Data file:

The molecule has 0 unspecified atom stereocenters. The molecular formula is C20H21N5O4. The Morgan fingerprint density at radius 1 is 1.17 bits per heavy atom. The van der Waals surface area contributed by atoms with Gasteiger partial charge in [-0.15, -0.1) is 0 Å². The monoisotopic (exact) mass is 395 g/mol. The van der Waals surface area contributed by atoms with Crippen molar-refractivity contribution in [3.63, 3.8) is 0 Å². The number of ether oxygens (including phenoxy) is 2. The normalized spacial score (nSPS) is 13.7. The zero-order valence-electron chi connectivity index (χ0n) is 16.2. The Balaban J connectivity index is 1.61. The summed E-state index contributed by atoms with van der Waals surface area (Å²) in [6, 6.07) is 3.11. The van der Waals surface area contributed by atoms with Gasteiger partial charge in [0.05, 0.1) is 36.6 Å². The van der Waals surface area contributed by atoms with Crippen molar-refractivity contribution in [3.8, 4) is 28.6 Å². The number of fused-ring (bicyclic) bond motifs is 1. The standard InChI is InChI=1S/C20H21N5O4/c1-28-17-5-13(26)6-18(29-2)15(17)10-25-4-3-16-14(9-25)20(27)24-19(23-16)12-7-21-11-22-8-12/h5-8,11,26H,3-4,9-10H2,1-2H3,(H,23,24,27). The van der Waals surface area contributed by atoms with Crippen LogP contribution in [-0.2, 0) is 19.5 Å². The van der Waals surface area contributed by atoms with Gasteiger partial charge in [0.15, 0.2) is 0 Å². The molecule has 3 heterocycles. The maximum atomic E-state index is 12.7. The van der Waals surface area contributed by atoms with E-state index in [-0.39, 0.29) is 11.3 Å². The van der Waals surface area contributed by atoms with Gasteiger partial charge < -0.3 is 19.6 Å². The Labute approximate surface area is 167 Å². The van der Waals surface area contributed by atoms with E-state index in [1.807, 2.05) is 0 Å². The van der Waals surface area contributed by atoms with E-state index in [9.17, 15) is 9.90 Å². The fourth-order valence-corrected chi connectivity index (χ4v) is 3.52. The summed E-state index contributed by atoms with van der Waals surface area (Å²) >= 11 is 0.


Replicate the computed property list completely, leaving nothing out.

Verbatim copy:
The molecule has 0 unspecified atom stereocenters. The molecular formula is C20H21N5O4. The Morgan fingerprint density at radius 1 is 1.17 bits per heavy atom. The van der Waals surface area contributed by atoms with Gasteiger partial charge in [-0.15, -0.1) is 0 Å². The monoisotopic (exact) mass is 395 g/mol. The van der Waals surface area contributed by atoms with Crippen molar-refractivity contribution in [3.63, 3.8) is 0 Å². The number of ether oxygens (including phenoxy) is 2. The normalized spacial score (nSPS) is 13.7. The zero-order valence-electron chi connectivity index (χ0n) is 16.2. The Balaban J connectivity index is 1.61. The summed E-state index contributed by atoms with van der Waals surface area (Å²) in [6, 6.07) is 3.11. The van der Waals surface area contributed by atoms with Gasteiger partial charge in [0.05, 0.1) is 36.6 Å². The van der Waals surface area contributed by atoms with Crippen molar-refractivity contribution in [3.8, 4) is 28.6 Å². The number of fused-ring (bicyclic) bond motifs is 1. The standard InChI is InChI=1S/C20H21N5O4/c1-28-17-5-13(26)6-18(29-2)15(17)10-25-4-3-16-14(9-25)20(27)24-19(23-16)12-7-21-11-22-8-12/h5-8,11,26H,3-4,9-10H2,1-2H3,(H,23,24,27). The van der Waals surface area contributed by atoms with Crippen LogP contribution in [-0.2, 0) is 19.5 Å². The van der Waals surface area contributed by atoms with Gasteiger partial charge in [0.15, 0.2) is 0 Å². The molecule has 3 heterocycles. The maximum atomic E-state index is 12.7. The van der Waals surface area contributed by atoms with E-state index in [-0.39, 0.29) is 11.3 Å². The van der Waals surface area contributed by atoms with Gasteiger partial charge < -0.3 is 19.6 Å². The Labute approximate surface area is 167 Å². The van der Waals surface area contributed by atoms with E-state index in [1.807, 2.05) is 0 Å². The van der Waals surface area contributed by atoms with E-state index in [9.17, 15) is 9.90 Å². The fourth-order valence-corrected chi connectivity index (χ4v) is 3.52. The summed E-state index contributed by atoms with van der Waals surface area (Å²) >= 11 is 0.